- The Washington Times - Friday, May 1, 2009

Being industrious has its rewards. Ronald Jongeling worked at several odd jobs while attending Northwest College in Orange City, Iowa. He was a senior nearing graduation in 1966 and had saved enough money to buy a new car.

“Dad didn’t allow loans,” Mr. Jongeling said. Consequently, the young student had to shop for a bargain price on his first new car. One February day, he walked by the Kooiker Chevrolet dealership on West 1st Avenue in Rock Rapids, up near the Minnesota state line.

On the car lot was the dealer’s allotment of 1966 Chevrolets. Mr. Jongeling was attracted to several of the two-door hardtop Impalas. Many of the sleek Impalas were loaded with expensive accessories, such as bucket seats, but he found a tuxedo-black Impala with a bench seat, a 283-cubic-inch V-8 engine mated to a three-speed manual transmission.

“It was love at first sight, especially when I saw the sticker price,” Mr. Jongeling says.

That particular Impala did not have air conditioning, but it was in his price range. “I thought about it for two days,” he says, before returning to the dealership to make the deal on Feb. 25, 1966. The dealer allowed Mr. Jongeling $538 on his 1958 Chevrolet trade-in, which left a balance due of $2,262.

At last, the young student had his new Chevrolet. “I say that I was able to date Cheryl, my wife of 41 years, because of my new car,” he says. “The night we got engaged,” he continues, “I put the box that held her ring in the cubbyhole - and it has been there ever since.”

Upon graduation, he drove his Impala to his first real post-college job in Adairsville, Ky. After 2 1/2 years, he drove back to Castlewood, S.D., where he and his car have been since then.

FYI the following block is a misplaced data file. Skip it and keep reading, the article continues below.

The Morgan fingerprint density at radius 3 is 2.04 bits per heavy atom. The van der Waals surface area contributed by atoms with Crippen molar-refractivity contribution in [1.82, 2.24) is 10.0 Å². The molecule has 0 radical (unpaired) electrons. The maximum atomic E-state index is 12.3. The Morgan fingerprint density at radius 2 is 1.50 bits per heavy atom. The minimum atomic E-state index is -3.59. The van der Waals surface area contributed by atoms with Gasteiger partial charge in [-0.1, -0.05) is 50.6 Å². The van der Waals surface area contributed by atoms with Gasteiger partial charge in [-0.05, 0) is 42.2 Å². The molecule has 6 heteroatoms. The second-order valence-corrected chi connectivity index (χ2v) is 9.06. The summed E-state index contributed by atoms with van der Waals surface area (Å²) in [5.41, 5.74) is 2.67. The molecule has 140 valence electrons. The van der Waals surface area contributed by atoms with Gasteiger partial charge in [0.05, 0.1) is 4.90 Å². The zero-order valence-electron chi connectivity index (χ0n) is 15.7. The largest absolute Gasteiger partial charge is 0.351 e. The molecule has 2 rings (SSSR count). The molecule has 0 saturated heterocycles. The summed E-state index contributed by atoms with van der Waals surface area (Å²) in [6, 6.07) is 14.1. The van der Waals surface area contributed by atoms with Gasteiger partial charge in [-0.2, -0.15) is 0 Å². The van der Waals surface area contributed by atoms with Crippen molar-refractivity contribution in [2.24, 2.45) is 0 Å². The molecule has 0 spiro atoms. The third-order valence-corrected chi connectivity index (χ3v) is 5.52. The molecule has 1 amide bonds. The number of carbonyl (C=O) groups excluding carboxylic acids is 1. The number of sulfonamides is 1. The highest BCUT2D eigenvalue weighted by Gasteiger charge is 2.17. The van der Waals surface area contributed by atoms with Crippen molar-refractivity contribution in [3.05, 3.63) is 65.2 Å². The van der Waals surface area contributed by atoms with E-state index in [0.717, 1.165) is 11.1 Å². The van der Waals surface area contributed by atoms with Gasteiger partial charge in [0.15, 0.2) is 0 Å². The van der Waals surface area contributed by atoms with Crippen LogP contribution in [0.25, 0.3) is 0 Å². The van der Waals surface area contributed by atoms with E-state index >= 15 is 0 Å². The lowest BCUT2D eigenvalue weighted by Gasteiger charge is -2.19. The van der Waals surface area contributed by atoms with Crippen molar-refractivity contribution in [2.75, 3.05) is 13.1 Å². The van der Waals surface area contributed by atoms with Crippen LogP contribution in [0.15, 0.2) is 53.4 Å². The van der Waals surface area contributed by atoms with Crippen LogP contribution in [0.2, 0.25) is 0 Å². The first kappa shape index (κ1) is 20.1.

After 145,000 miles of use as the family car, Mr. Jongeling says of his Impala, “the valves were getting shaky.” His son took the car to his school, where his auto-shop class overhauled the engine. While there, the brake system also was restored, on the theory that the ability to stop is as important as the ability to go.

By 2006, the time had come to complete the restoration. Mr. Jongeling drove his well-worn car 180 miles to the body shop he had selected to do the work.

The rocker panels were replaced, but the rest of the car was amazingly free of rust. All of the glass was removed and set aside for later reinstallation.

Two of the original wheel covers that dressed up the 14-inch wheels were salvageable and were polished to a like-new appearance. The other two were damaged beyond repair, so they were replaced.

The red interior was reupholstered. Mr. Jongeling made certain that the treasured jewelry box remained in the glove compartment, at the right end of the dashboard. The other end of the dashboard holds the 120-mph speedometer. He thinks that speeds of 100 mph or maybe even 110 mph are attainable. Soon after purchasing the car, he says, “I had it up to 90 once.”

The restoration of the Chevrolet was declared complete in May 2007, when Mr. Jongeling drove it home. “It rides and drives better than new,” he says.

Now that he has 151,000 miles on the restored 1966 Chevrolet, he is pleased with the results. If there is one regret, he concedes, it is that 43 years ago he did not have the money for air conditioning. The temperature in the summer months in South Dakota can be on the warm side.

“We roll down the windows,” the owner says, and if that doesn’t provide relief from the heat, they wait until the evening hours to go cruising in the Impala.

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